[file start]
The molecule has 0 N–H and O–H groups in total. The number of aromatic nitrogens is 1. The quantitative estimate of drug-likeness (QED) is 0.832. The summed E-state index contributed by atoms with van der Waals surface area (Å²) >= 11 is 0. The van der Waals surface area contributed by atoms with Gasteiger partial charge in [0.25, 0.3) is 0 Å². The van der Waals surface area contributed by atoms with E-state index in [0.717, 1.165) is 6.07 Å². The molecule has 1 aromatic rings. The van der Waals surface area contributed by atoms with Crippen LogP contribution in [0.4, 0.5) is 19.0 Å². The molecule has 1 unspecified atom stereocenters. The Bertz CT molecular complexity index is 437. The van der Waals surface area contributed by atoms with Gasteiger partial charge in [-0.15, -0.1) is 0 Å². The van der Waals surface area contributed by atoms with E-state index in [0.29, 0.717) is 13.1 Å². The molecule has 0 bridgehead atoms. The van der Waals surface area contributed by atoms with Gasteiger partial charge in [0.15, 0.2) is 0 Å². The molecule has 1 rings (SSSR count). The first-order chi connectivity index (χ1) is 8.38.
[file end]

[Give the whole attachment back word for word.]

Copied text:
The molecule has 0 N–H and O–H groups in total. The number of aromatic nitrogens is 1. The quantitative estimate of drug-likeness (QED) is 0.832. The summed E-state index contributed by atoms with van der Waals surface area (Å²) >= 11 is 0. The van der Waals surface area contributed by atoms with Gasteiger partial charge in [0.25, 0.3) is 0 Å². The van der Waals surface area contributed by atoms with E-state index in [0.717, 1.165) is 6.07 Å². The molecule has 1 aromatic rings. The van der Waals surface area contributed by atoms with Crippen LogP contribution in [0.4, 0.5) is 19.0 Å². The molecule has 1 unspecified atom stereocenters. The Bertz CT molecular complexity index is 437. The van der Waals surface area contributed by atoms with Gasteiger partial charge in [-0.15, -0.1) is 0 Å². The van der Waals surface area contributed by atoms with E-state index in [0.29, 0.717) is 13.1 Å². The molecule has 0 bridgehead atoms. The van der Waals surface area contributed by atoms with Gasteiger partial charge in [0.15, 0.2) is 0 Å². The molecule has 1 rings (SSSR count). The first-order chi connectivity index (χ1) is 8.38.